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Learning to Underachieve

Updated: Jan 20, 2019

There was a time when my wife and I had a standing agreement. If I was not home by 8:00 PM she would call and ask, “Do you know where your children are?” My response was always, “Yes, they are at home with you,” to which she would reply, “and where is my husband?” With that short interaction, I knew it was time to close up the office and go home. My focus on success, though noble in intent, had left me little time to pay attention to my life. This honourable purpose had gotten the better of me. Confronted with the basic question of, “Who am I and what am I doing here?” meant dedicating some time in reflection and personal examination. I had to learn to underachieve.

According to Dr Joseph L. Badaracco Jr. in a Harvard Business Review article, “It is risky and self-destructive to pour all of yourself into work and leave too little for yourself or anything else.” He examines the perceived conflict between selfishness, striving for success, and selfless acts on behalf of others. It is even framed as a moral conflict. Morality is a subject much debated in coffee shops and legislative chambers around the world. For leaders, morality is not as simple as looking up the rules and following them. The choice of principle or pragmatism is the primal challenge of a leader’s character. Of course, we want our leaders to be both principled and pragmatic. As many leaders know, sometimes the worst conflicts are between two strongly held principles. Navigating that can be harder than trying to keep a balance between principles and pragmatism. (Badaracco)

Is it wrong to strive toward success and to sacrifice your own interest? Conventional wisdom would say the more selfish a person is the less he cares about others. Or the more altruistic a person the more he is willing to sacrifice his own interests.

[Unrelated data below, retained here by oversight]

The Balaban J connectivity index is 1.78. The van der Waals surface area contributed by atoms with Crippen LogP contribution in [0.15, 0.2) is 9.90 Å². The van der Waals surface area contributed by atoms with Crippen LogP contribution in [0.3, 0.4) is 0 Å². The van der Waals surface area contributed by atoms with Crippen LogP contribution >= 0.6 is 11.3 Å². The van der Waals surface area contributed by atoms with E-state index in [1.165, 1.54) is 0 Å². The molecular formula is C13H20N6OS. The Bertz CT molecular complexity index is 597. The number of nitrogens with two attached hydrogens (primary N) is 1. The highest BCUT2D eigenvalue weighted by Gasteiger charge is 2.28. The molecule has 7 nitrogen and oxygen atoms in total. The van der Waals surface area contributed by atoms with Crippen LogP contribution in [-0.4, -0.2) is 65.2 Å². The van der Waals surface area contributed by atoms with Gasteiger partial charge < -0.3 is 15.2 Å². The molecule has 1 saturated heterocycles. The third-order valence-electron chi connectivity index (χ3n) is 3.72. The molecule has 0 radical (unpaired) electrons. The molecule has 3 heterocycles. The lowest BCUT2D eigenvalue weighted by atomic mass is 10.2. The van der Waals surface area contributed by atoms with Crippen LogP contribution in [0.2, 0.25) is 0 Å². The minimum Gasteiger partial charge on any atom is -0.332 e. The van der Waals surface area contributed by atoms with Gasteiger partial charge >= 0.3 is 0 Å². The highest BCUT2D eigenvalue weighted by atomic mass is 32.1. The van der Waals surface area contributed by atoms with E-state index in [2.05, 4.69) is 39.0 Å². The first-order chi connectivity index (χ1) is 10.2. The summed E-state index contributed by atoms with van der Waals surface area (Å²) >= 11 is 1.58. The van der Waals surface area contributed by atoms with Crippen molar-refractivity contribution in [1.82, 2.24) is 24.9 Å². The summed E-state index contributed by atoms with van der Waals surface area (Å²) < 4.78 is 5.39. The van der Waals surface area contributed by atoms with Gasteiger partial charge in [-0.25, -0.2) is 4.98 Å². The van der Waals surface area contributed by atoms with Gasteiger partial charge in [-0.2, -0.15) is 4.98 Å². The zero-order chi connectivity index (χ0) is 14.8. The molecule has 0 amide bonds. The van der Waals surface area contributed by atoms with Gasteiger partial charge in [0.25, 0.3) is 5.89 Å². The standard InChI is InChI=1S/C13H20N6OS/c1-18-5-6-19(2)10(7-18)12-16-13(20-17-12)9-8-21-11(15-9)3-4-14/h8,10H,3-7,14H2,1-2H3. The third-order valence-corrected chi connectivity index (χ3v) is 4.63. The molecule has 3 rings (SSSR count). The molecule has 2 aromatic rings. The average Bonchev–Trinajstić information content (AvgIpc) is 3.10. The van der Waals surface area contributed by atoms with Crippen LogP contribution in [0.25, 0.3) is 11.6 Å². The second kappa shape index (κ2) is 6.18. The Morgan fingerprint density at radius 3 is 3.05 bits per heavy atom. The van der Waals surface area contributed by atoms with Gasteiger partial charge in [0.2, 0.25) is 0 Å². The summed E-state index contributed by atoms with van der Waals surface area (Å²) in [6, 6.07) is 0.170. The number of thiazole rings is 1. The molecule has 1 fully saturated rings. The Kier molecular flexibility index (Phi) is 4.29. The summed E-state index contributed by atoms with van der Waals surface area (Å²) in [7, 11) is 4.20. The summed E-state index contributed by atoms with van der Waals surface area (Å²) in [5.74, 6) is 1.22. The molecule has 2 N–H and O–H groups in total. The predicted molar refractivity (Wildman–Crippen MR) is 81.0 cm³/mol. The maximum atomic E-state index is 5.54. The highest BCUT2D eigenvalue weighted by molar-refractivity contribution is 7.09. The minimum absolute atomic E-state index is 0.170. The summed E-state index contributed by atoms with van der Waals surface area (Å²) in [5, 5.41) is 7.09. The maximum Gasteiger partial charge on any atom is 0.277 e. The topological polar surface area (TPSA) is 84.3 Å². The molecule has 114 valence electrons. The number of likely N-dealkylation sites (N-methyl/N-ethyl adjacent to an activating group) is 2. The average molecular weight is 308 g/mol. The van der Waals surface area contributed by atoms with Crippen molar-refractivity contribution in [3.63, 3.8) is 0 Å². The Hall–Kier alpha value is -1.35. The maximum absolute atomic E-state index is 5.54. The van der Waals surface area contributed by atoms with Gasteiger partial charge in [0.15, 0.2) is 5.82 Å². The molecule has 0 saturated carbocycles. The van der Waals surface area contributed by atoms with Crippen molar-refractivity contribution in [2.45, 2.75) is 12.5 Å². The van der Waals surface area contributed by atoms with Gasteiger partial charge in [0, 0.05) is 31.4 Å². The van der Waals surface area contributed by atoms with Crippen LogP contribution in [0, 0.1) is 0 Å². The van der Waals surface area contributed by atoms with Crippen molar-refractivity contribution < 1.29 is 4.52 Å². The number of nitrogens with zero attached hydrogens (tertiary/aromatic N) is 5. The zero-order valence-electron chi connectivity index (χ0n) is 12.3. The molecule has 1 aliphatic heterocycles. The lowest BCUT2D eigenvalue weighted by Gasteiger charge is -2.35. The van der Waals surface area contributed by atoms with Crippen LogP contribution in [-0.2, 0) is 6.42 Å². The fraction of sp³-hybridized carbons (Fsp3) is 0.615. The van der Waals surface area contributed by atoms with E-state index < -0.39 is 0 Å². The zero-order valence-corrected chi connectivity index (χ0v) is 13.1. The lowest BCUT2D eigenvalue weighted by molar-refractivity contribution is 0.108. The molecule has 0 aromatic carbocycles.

Most people, whether leaders or ordinary folks, do both; that is they work for themselves and care about others. It is an important balance that is essential in the workplace and critical in leadership.

The Arezzo Turn Off II - Jeffrey Smart

The traditional model for leaders, when faced with complexity and uncertainty, is to strategize and plan about "what" to do and "how" to do it. Today’s complexity and uncertainty are exponentially impactful and leaders must go beyond the "what and how". The demand for transparent, insightful, flexible, inclusive, culturally sensitive, and high-performance leaders is a formula for an early grave.

Effective leaders must know who they are and “why” they are. It is actually altruistic to pursue a life of introspection because it allows an understanding of self and an understanding of fitness to lead a mission in life. A gap between understanding the “who” and the “mission”, leads to confusion about validity and authenticity.

Introspection or self-reflection helps focus and calm the senses. It helps the individual to understand the structure of the challenge and identify, through self-recognised value, valid potential solutions. It helps develop a strong rationale of why some things are important. Knowing one’s self and listening to what that knowledge says is called by some their inner voice, others their conscience, and still other the divine.

Regardless of the nomenclature, it is a life path destined for success. Leaders in the Twenty-first Century need passion driven by strong rationale based on self-confidence that they are doing the right thing. Self-confidence comes from knowing who you are and what you are doing here.

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